I plead guilty to enjoying a cold beer or two, and I’ve watched with amazement as the decade-long bull market in the craft beer industry shows no signs of abating.
When you think about the word “partner” in your channel sales strategy, you may not necessarily conjure up images of close-knit teams like Bonnie and Clyde, Butch Cassidy and the Sundance Kid, or any of the Ocean’s Eleven gang. Businesses recognize that partnerships are important, but there are a few key reasons they often get neglected.
First, when channel partners account for, say, only 5 to 10 percent of revenue, investing time and resources into giving the proper attention to channels may not be a high priority. Additionally, since partner channels are outside a company’s jurisdiction and have more freedom to sell or not sell, suggest or not suggest a product, it is much harder for the parent company to actively drive sales or even keep track of sales activity within the partner organization.
But if your channel partners aren’t a priority, you are missing a great opportunity to build revenue. If just 10 percent of revenue for a $1 billion company comes from channels, it still amounts to $100 million dollars. Imagine if that same company made time to educate, fund and improve the channel relationship? The results could easily outweigh the upfront time and resource investment to get the channel operating optimally.
Spending the time conceptualizing what you hope to gain as you enter into a partnership and then putting the pieces in place to get the partnership off on the right foot will help you hedge your bets for creating a fruitful channel. If you already have a less-than-productive partnership in place, step back and think about what it would take to obtain better results
Here are four steps for improving channel sales results:
Invest time and resources.
Don’t forget that forging partnerships is supposed to expose you to new markets and new customer bases, often in areas that are difficult to cover due to resource or geography constraints. Growing companies, in particular, can leverage partner relationships from the beginning by training their channels on the product, messaging, brand promises and the company’s specific sales process, all the while keeping in mind this shouldn’t be a “one-off” interaction. As your company’s sales methods, product offerings and messages change, be sure to keep your channels in the loop and continue to provide training when necessary to ensure that the right information is being disseminated and also to remain top of mind as channels create deals or look to appease the needs of their customers.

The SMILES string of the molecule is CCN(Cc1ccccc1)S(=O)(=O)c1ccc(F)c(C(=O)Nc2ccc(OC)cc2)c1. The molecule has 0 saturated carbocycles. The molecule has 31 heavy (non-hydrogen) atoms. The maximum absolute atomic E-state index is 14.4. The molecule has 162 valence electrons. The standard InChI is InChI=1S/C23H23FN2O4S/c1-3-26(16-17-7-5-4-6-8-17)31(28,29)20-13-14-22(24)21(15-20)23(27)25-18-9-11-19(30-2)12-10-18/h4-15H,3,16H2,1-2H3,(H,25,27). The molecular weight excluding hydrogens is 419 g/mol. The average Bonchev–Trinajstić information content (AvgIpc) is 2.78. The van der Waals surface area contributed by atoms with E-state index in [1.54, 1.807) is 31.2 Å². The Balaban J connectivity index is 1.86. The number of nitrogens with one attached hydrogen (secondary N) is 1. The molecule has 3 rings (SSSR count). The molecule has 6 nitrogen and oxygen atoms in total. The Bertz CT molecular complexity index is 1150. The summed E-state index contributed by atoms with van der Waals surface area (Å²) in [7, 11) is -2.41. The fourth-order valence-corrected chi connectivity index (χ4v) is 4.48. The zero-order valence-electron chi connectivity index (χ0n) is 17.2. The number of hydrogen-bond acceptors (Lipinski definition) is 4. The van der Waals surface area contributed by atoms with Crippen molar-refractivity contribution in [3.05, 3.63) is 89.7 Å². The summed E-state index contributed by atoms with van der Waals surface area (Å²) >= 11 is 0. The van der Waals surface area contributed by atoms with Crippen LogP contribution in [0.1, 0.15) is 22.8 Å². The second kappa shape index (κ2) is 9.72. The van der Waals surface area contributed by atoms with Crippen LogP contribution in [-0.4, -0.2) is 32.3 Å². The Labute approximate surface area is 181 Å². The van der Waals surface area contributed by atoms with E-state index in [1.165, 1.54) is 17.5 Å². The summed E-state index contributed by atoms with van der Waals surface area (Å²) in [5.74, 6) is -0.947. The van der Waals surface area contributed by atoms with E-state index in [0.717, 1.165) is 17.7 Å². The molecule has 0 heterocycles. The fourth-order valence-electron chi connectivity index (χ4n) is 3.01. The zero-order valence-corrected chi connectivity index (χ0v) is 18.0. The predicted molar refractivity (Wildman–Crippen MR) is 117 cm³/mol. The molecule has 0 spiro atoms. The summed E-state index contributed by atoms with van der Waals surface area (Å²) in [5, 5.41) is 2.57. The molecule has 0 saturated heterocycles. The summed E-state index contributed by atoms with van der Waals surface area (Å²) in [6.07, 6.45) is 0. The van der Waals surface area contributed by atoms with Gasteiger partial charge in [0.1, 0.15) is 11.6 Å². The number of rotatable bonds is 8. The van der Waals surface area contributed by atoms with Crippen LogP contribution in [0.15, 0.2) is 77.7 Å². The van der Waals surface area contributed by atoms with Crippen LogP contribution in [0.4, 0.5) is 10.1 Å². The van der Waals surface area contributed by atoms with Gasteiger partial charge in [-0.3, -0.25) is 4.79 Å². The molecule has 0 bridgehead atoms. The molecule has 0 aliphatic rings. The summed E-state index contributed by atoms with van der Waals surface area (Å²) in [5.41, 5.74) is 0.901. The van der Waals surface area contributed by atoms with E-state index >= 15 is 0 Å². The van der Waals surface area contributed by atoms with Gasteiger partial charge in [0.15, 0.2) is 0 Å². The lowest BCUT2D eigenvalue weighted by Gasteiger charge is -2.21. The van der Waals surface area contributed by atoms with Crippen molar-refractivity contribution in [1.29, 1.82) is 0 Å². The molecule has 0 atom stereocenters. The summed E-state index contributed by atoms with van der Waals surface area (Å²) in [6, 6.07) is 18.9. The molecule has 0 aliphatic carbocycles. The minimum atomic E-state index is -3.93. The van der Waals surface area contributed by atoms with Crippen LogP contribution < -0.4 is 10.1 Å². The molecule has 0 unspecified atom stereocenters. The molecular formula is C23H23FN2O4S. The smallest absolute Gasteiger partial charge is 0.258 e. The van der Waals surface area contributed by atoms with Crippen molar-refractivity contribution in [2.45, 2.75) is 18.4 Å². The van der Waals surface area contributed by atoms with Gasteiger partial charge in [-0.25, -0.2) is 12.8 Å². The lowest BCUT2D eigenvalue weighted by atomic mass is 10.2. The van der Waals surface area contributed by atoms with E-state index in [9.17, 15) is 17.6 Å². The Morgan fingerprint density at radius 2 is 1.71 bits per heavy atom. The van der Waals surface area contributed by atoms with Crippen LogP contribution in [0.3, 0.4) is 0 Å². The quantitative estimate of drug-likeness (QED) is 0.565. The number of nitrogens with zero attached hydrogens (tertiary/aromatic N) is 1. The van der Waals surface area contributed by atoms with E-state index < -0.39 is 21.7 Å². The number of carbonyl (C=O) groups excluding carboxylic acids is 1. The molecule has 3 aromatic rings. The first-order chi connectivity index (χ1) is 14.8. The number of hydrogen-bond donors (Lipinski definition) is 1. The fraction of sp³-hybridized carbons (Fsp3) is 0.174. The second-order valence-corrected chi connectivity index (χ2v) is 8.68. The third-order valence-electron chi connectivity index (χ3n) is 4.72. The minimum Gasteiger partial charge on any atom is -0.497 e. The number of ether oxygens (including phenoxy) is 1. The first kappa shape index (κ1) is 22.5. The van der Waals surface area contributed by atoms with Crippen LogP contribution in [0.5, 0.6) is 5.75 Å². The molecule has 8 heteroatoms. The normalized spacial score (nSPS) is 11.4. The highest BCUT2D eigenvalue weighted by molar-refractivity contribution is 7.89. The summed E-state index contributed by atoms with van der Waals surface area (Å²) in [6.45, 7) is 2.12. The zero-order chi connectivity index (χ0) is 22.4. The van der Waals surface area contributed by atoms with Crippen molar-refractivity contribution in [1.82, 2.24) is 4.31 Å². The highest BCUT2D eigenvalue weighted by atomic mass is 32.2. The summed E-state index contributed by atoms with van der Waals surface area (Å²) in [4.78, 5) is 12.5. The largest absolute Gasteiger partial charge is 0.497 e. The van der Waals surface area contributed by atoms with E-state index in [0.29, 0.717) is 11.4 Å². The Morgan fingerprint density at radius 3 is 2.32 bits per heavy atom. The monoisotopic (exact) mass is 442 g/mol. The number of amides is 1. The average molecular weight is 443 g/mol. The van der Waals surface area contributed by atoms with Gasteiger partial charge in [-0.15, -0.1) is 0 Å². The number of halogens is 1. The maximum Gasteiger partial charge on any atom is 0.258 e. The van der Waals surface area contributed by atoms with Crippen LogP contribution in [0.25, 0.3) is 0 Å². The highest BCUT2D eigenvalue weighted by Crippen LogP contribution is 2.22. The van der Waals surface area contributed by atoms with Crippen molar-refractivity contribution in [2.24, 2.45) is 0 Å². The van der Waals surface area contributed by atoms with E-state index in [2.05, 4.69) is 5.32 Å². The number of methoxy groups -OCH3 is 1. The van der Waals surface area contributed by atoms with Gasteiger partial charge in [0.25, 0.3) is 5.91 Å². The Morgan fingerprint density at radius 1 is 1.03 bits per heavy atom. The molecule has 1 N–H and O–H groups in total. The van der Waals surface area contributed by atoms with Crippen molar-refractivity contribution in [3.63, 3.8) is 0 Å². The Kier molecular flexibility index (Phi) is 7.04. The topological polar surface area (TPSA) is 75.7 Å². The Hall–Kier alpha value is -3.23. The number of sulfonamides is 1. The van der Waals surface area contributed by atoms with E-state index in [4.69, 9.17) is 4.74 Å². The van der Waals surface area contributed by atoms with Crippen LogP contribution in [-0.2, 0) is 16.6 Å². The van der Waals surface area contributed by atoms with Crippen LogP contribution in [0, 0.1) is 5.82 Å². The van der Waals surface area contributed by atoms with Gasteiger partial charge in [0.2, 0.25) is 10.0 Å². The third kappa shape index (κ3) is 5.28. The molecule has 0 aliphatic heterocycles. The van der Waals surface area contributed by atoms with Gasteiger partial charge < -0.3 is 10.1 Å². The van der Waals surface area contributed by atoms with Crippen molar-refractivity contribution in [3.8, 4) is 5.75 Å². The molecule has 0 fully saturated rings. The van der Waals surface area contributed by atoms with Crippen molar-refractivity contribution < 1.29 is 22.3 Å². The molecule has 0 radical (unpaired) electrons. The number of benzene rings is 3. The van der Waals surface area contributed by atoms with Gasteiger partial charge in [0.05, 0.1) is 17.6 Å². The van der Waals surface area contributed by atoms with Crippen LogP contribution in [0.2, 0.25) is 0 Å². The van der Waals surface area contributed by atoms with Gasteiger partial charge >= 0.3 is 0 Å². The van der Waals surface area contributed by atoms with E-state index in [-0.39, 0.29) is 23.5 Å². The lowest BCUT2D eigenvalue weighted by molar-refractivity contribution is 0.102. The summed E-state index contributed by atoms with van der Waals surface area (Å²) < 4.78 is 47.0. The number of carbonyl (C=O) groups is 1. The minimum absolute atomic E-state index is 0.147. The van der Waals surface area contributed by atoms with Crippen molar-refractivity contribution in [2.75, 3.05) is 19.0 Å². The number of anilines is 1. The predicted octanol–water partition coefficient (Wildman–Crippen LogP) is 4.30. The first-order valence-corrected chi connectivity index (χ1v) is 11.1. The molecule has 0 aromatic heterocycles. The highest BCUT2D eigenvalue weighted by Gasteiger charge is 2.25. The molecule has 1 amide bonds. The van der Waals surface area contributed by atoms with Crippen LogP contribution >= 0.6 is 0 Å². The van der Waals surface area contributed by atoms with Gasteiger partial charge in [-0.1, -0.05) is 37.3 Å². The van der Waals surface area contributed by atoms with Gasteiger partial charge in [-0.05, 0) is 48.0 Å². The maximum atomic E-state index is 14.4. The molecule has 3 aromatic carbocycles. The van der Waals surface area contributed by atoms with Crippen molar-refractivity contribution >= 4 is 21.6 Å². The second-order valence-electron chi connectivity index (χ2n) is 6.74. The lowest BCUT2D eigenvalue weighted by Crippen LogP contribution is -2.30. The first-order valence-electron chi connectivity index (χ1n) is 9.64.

Additionally, be sure to demonstrate thoroughly your continuing relevance in the market so that partners feel comfortable “pitching” you to customers who would like market insight into your company financials or health, customer base, analyst opinions and differentiators.
Have a good answer to, “What’s in it for me?”
Ultimately, determining and dedicating channel managers is essential. These managers should be compensated much like your sales teams to help drive new revenues and enable the channel to succeed. Effective channel partnerships typically enable revenue share, and partner sales reps should be able to identify right away what their cut will be for selling your products. By including some incentive to keep your products top of mind in sales, your channels will pay more attention to the partnership and ideally recommend and sell more on your behalf.
Make it easy to sell your products.
For companies with particularly complex sales processes, providing the typical collateral, messaging, and demos may not be enough for your partners to sell effectively. If your company uses (or is considering purchasing) sales software such as customer relationship management (CRM) or configure-price-quote (CPQ) internally, extend use of that software to your channels. This way, all channels are on the same page as far as what can feasibly be configured, quoted and sold by whom and to which customers, and you enforce sales best practices inside and outside of your four walls.
Think about the end destination – the customer.
Channels work when the company, the partner and, most importantly, the customer get a win. To facilitate a positive customer experience, even indirectly, be sure that your partners are aligning with the way you know your customers like to buy. Partners should be able to speak directly to their needs, be able to explain the system benefits to the specific customer and their industry, and be the “face” of your company, building trust and positive rapport with potential customers.
Naturally, your primary focus should always be investing time in your own sales force. But for your channels, a little TLC can go a long way.
Mike Mothersbaugh is Executive Vice President of Worldwide Sales at Selectica, a company that provides CPQ and contract lifecycle management solutions to help companies sell complex deals with ease. His experience includes more than 20 years of sales leadership within the CRM, cloud computing, and CPQ industry, particularly in communicating value to enterprise-level organizations looking to maximize revenue within the quote-to-cash business process.